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Civil rights leader Ben Jealous endorses Jennifer Carroll Foy in Virginia governor race


(RICHMOND, Va.) — Ben Jealous, a prominent civil rights leader who helmed the NAACP for five years, is endorsing Democrat Jennifer Carroll Foy in the race to be Virginia’s next governor — handing the former state delegate a significant boost one day after her rival, former Virginia Gov. Terry McAuliffe, secured a high-profile endorsement from Gov. Ralph Northam.

In endorsing Carroll Foy, Jealous invoked her “lived experiences” to argue that she is both prepared to meet the moment and be a strong steward of the commonwealth’s future.

“Jennifer Carroll Foy’s commitment to justice and equity stands head and shoulders above the crowd,” said Jealous, who currently serves as the president of People For the American Way. “As a public defender, she saw the two-tiered criminal justice system up close: one that’s left Black Americans behind and one that works for everyone else. As a leader in the legislature, Jennifer took on tough fights for justice — and she won.”

“Her proven track record, and plans for Virginia, rooted in her lived experiences as a working mom and someone who has struggled herself, make her uniquely qualified to be Virginia’s next governor. She’s a fresh leader ready to lead the fight for a more just Virginia where no one gets left behind,” he added.

Jealous pursued a campaign to become Maryland’s first Black governor in 2018, but was unsuccessful. He rarely wades into primaries but is supporting Carroll Foy’s bid, seeing her as aligned with his views and with the might to win, according to a source familiar with the endorsement.

Carroll Foy said she is “proud” to have his support, and that of the group he leads, and assured that she is committed to building a more equitable commonwealth.

“I am proud to be on the front lines fighting for justice for all Virginians because I know what it’s like to make impossible decisions just to survive. I’m dedicated to moving Virginia forward so that everyone has the opportunity to thrive,” she said in a statement.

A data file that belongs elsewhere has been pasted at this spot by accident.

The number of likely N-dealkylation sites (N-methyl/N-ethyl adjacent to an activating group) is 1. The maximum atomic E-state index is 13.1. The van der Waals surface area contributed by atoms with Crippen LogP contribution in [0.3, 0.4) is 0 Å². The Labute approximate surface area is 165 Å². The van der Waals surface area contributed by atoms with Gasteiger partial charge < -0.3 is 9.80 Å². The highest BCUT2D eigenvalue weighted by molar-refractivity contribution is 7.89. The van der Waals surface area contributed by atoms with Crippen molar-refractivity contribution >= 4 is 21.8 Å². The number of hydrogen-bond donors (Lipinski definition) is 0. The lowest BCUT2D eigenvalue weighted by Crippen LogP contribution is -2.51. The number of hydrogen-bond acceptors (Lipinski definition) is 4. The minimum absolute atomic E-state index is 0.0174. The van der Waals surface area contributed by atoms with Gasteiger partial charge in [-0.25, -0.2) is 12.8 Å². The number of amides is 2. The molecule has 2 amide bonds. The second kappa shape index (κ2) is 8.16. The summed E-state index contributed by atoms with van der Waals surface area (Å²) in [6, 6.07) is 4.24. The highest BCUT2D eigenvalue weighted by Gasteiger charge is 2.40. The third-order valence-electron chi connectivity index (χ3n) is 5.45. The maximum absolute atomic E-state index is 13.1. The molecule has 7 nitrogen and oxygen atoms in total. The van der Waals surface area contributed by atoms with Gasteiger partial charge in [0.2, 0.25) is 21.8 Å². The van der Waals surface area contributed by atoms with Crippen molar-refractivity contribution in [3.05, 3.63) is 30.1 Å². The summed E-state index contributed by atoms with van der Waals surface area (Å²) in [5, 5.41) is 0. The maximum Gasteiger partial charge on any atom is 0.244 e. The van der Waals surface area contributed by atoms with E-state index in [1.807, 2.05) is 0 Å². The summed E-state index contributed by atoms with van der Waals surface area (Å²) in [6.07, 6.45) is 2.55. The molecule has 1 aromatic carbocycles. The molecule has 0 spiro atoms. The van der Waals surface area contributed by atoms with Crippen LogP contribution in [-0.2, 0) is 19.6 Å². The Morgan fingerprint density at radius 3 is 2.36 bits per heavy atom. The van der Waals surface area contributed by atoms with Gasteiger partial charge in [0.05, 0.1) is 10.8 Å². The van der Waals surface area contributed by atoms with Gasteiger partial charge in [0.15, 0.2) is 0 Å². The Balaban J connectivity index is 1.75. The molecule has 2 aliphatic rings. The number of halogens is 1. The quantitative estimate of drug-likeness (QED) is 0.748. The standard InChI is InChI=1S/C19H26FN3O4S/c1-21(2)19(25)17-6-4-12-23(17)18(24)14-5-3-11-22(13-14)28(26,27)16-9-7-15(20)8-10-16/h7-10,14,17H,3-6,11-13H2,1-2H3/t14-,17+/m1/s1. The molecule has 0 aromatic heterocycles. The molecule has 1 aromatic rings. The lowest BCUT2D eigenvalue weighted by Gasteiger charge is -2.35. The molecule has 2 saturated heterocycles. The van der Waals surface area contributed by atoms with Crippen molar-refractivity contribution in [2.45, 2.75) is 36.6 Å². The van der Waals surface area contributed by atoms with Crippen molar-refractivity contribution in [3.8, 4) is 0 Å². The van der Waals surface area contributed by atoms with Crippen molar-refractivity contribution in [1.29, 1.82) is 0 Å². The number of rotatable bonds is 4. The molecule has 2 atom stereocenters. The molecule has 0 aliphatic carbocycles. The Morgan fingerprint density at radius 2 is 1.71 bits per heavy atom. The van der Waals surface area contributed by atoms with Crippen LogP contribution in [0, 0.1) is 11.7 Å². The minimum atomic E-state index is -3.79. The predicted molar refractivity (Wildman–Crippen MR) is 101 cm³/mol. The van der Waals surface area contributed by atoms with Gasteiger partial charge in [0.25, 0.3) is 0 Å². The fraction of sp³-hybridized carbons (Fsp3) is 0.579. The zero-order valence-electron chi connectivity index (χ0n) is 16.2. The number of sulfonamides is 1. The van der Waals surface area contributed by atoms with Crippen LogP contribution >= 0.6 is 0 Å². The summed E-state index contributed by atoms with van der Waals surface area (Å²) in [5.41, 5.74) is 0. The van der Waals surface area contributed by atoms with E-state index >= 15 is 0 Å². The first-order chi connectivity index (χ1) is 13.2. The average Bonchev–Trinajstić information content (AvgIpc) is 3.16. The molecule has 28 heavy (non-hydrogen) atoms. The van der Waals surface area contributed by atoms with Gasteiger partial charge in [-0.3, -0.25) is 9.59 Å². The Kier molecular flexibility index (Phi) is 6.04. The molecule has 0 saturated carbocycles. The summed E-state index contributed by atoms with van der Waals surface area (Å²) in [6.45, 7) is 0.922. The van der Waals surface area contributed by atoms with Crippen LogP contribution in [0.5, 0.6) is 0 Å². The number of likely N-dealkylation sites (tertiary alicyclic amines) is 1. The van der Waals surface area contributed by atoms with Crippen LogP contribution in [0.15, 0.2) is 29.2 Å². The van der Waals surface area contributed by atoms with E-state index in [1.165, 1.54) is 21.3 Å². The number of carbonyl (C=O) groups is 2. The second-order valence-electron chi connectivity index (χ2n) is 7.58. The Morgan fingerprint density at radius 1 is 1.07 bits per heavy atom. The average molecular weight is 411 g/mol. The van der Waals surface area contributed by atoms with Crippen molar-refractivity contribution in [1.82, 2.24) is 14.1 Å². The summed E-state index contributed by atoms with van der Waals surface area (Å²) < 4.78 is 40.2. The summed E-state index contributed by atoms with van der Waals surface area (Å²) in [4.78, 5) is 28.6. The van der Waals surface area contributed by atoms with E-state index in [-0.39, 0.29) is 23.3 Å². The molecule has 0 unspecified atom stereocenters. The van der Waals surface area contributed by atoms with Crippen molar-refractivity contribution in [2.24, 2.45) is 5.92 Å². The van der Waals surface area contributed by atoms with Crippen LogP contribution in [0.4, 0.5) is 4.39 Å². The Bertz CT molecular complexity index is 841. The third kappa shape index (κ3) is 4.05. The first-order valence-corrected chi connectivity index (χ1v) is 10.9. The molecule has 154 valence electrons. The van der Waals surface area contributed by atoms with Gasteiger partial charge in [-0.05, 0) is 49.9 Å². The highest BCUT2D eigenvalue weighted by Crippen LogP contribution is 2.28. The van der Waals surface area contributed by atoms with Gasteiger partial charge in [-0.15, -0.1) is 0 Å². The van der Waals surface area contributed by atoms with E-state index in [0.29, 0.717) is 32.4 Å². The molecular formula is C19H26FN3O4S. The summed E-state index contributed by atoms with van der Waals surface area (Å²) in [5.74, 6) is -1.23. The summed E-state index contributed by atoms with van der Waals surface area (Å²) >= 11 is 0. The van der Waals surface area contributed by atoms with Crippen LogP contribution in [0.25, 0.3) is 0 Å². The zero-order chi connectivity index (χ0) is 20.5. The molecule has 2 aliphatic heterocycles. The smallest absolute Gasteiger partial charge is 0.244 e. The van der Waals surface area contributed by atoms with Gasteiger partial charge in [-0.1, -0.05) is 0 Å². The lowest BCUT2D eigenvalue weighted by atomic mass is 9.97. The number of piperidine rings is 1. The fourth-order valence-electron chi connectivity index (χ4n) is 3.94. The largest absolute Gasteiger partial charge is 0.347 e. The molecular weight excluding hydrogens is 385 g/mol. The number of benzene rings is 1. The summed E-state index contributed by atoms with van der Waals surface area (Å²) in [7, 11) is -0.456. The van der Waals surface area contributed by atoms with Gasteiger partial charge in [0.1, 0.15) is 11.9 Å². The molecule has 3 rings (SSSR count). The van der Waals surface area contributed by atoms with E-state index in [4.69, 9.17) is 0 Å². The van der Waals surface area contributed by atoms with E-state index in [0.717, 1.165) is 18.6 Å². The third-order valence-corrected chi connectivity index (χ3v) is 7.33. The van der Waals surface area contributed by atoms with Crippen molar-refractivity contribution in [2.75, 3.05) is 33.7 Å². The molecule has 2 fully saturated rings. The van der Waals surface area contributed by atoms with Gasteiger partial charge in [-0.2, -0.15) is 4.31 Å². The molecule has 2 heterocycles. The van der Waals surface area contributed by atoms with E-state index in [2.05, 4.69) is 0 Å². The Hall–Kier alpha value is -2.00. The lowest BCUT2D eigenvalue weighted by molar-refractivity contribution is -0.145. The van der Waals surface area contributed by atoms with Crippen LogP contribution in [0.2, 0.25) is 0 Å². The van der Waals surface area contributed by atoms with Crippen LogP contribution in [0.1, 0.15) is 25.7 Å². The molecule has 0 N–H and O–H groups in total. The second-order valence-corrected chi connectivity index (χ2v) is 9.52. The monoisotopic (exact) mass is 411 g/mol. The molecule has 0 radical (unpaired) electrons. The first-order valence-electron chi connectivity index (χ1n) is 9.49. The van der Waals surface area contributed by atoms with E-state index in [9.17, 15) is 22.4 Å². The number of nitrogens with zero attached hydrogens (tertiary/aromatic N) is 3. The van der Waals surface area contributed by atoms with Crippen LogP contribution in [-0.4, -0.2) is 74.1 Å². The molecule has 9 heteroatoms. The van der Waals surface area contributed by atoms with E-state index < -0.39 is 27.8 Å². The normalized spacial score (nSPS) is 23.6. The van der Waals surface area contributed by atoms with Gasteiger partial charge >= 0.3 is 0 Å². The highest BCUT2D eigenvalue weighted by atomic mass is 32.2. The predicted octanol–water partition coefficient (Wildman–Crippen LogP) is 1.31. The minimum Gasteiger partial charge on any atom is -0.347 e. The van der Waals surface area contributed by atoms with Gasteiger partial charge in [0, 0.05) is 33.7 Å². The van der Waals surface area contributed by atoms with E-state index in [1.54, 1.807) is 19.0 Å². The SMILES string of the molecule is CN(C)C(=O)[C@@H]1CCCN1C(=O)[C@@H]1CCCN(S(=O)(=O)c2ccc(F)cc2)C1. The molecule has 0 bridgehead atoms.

The move by Jealous, once the youngest president of the NAACP in its history, underlines a tricky intraparty clash over the politics of race that has been an undercurrent in the contest — two years after Northam came under intense pressure to resign, including from McAuliffe, when a racist yearbook photo of him from the 1980s emerged.

For Carroll Foy, earning Jealous’ backing counters the snub from the state’s top Democrat. Northam decided to support McAuliffe as his successor over any one of the diverse, and potentially historic, candidates on the Democrats’ deep bench.

Carroll Foy and state Sen. Jennifer McClellan are both competing to be the first Black female governor in the nation’s history. Northam also chose McAuliffe over his own deputy, Lt. Gov. Justin Fairfax, only the second African American elected statewide in Virginia, who also became embroiled in controversy over sexual assault allegations which he denied.

Potentially impeding history in Virginia is McAuliffe, who is white and the apparent front-runner in the race, with widespread name recognition, fundraising prowess, and a slate of Democratic leaders in the state lining up behind his bid. But Carroll Foy is proving to be a formidable contender, raising $1.8 million in the first three months of the year and ending the quarter with $2.3 million in the bank.

And she isn’t the only one answering McAuliffe’s eyebrow-raising endorsement from Northam.

McClellan, who played a key role in recently passing a sweeping voting rights bill for the commonwealth, contended that “Virginia has the worst record of electing women in America” and made clear she is hoping to change that.

“It’s no surprise to see one governor endorse another. But this election is up to the voters of Virginia. Virginians aren’t looking backward; they’re looking forward,” she said in a statement hours after Northam’s endorsement. “Virginians are looking for a new perspective: the perspective of a mother, a Black woman and a leader driving progress for 15 years in Richmond.”

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